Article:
OverviewIt is tempting to say that the most magnificent thing about Mt. Magnificent is its name. But in truth, this little peak does provide an eye-catching backdrop to the lower Eagle River Valley, especially when decked out in fall colors. From greater distances, it tends to be overshadowed by higher neighbors. The standard hike up provides one of the nicest ridge walks in the Anchorage area.
Getting ThereMt. Magnificent is generally climbed from the Mile Hi trailhead in Chugach State Park. To reach it, take Eagle River Road east from the town of Eagle River. Two miles east of the traffic light with Eagle River Loop Road, Eagle River Road, which has been running straight as an arrow to the east, bends southeastward. Instead of following it, continue straight, bearing left onto Mile Hi Avenue. Drive up this and make your way up the switchbacks; there are many street names, but all you need to know is to select the most uphill choice at every intersection. If you prefer a map, there is one in the "Maps" section below.
At about the sixth switchback (officially, the end of Lynx Way) there is trailhead on the right, with room for a couple of cars to park by a red gate. Be careful not to block the gate.
RoutesThe standard route (west ridge)
The trailhead is at 1600 feet elevation. Walk past the gate and continue a few dozen yards to some communication towers. The trail heads uphill to the left of a small fenced enclosure. Seven hundred feet of climbing brings you to delightful Mile High Saddle:
Turn east and proceed along the ridge for about two miles, passing over or around half a dozen intermediate summits. The last of them is sufficiently convincing that many hikers declare victory and go home from there, but if you haven’t seen this:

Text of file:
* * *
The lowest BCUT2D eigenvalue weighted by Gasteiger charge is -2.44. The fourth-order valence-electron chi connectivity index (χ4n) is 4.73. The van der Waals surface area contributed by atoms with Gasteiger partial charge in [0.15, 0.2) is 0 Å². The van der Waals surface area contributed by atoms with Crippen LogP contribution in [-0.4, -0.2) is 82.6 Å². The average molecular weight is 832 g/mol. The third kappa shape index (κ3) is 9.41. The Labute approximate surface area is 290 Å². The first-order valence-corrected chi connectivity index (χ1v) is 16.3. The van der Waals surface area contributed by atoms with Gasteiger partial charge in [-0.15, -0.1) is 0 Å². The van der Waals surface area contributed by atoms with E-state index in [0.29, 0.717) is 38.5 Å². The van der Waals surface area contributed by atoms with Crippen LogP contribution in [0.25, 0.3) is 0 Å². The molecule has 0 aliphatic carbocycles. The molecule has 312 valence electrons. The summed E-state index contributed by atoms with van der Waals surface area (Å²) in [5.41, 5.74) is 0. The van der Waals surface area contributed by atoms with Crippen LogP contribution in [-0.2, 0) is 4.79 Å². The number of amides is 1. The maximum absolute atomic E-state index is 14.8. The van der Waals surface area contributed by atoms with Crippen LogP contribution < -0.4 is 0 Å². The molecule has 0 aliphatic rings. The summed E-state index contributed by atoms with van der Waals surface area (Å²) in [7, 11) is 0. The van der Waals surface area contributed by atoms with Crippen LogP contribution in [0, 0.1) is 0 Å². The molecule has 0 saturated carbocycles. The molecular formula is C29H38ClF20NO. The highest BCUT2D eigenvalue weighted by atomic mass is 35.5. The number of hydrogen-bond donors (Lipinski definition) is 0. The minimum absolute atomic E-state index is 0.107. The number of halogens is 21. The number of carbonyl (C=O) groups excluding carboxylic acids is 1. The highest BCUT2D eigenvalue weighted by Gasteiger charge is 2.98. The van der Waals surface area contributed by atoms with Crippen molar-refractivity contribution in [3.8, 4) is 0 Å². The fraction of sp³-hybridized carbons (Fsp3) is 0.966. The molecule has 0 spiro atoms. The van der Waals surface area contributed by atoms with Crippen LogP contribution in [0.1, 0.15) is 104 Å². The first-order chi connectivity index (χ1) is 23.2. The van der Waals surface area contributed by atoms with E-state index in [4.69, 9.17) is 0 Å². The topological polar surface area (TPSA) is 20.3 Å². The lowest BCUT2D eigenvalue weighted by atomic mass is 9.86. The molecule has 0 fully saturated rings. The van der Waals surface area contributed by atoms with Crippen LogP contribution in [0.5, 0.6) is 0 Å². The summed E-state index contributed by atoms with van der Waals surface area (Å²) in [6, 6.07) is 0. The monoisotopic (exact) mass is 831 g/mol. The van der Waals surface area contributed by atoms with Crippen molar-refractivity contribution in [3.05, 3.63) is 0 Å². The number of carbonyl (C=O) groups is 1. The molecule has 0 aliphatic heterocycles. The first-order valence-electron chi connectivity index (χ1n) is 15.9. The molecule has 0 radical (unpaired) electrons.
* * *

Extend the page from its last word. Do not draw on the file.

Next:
and climbed it, you haven’t done Mt. Magnificent. On the final cone, a sheep track to the left (north) side of the crest keeps the climb in the class 2 range, but some hikers may feel exposed and uncomfortable.
In winter conditions, it often will not be possible to use the steep and avalanche-prone north face; the route to the summit is then up the class 3-4 crest of the west ridge.
Brisk hikers will require a little under two hours for the ascent, but most will prefer a leisurely climb of three hours or so.
The net elevation gain from the trailhead to the summit is about 2670 feet, but with the ups and downs of the intermediate summits, most parties will climb about 3400 feet over the course of a round-trip.
The east ridge toward Mt. Significant is easily hiked. Judging by the summit register, quite a few people use this ridge as part of a circuit taking in Magnificent and Vista Peak.
Approaching the peak up Meadow Creek is also possible. There is said to be a reasonable trail along the brushy valley floor.
You can access Mile High Saddle via an alternative trail that begins in the turnaround at the end of Eagle River Lane, elev. 1300', and follows the ridge over three summits to the saddle. The ups and downs on this route add about 1000' and one hour to your total ascent, but it is a pleasant walk with lots of views. A few hundred yards above Eagle River Lane, watch for a counterintuitive 90-degree right turn; thereafter the route is pretty obvious.
CampingBackcountry camping is allowed without permits throughout the vicinity of Mt. Magnificent. Gorgeous but waterless tenting sites can be found at Mile High Saddle and along the ridge crest in the first mile beyond the saddle.
MagnificenceMt. Magnificent’s name resulted from a crusade in territorial days by a local woman, Mrs. Ollie A. Trower, who would not settle for a lesser moniker for her favorite mountain. She seems to have made up the name herself. After six years of effort, in which she enlisted the help of the territorial senate, the U.S. Board of Geographic Names gave in to her campaign in 1959.
Magnificence is rare. So far as I can tell, the world has just one other Mt. Magnificent, a much-beloved peak near Adelaide, South Australia. If you stacked these two Mt. Magnificents on top of one another, you still wouldn’t come up with 2000 meters. But, as the Australians would surely agree, size is an overrated attribute.
The other names for Mt. Magnificent are "My Mountain," apparently used locally by some settlers, and the Dena'ina name "K'ulch'ey."
External LinksMetric Map
The other Mt. Magnificent
Which is the most magnificent of all?